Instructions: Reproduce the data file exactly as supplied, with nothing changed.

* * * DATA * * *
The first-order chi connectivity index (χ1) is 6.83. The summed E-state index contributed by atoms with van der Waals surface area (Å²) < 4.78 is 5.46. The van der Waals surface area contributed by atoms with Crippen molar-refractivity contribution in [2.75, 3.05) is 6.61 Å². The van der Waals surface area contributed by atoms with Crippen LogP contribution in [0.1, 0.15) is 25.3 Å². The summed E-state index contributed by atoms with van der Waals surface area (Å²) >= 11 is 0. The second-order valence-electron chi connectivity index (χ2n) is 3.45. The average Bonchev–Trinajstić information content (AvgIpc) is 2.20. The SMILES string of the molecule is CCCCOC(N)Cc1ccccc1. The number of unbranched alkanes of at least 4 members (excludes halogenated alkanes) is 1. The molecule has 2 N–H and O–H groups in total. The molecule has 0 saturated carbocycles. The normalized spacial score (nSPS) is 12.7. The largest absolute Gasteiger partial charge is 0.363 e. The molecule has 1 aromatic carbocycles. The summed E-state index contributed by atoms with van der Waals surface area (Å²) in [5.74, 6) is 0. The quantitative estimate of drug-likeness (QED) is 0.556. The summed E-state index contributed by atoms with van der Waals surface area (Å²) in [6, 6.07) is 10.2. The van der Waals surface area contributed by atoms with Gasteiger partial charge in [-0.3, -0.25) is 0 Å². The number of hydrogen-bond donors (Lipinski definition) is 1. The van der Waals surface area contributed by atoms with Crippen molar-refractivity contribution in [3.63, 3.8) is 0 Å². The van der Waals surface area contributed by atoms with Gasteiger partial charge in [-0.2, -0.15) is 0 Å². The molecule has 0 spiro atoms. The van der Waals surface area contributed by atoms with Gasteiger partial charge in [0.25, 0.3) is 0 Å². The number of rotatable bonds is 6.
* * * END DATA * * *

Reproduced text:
The first-order chi connectivity index (χ1) is 6.83. The summed E-state index contributed by atoms with van der Waals surface area (Å²) < 4.78 is 5.46. The van der Waals surface area contributed by atoms with Crippen molar-refractivity contribution in [2.75, 3.05) is 6.61 Å². The van der Waals surface area contributed by atoms with Crippen LogP contribution in [0.1, 0.15) is 25.3 Å². The summed E-state index contributed by atoms with van der Waals surface area (Å²) >= 11 is 0. The second-order valence-electron chi connectivity index (χ2n) is 3.45. The average Bonchev–Trinajstić information content (AvgIpc) is 2.20. The SMILES string of the molecule is CCCCOC(N)Cc1ccccc1. The number of unbranched alkanes of at least 4 members (excludes halogenated alkanes) is 1. The molecule has 2 N–H and O–H groups in total. The molecule has 0 saturated carbocycles. The normalized spacial score (nSPS) is 12.7. The largest absolute Gasteiger partial charge is 0.363 e. The molecule has 1 aromatic carbocycles. The summed E-state index contributed by atoms with van der Waals surface area (Å²) in [5.74, 6) is 0. The quantitative estimate of drug-likeness (QED) is 0.556. The summed E-state index contributed by atoms with van der Waals surface area (Å²) in [6, 6.07) is 10.2. The van der Waals surface area contributed by atoms with Gasteiger partial charge in [-0.3, -0.25) is 0 Å². The number of hydrogen-bond donors (Lipinski definition) is 1. The van der Waals surface area contributed by atoms with Crippen molar-refractivity contribution in [3.63, 3.8) is 0 Å². The van der Waals surface area contributed by atoms with Gasteiger partial charge in [-0.2, -0.15) is 0 Å². The molecule has 0 spiro atoms. The van der Waals surface area contributed by atoms with Gasteiger partial charge in [0.25, 0.3) is 0 Å². The number of rotatable bonds is 6.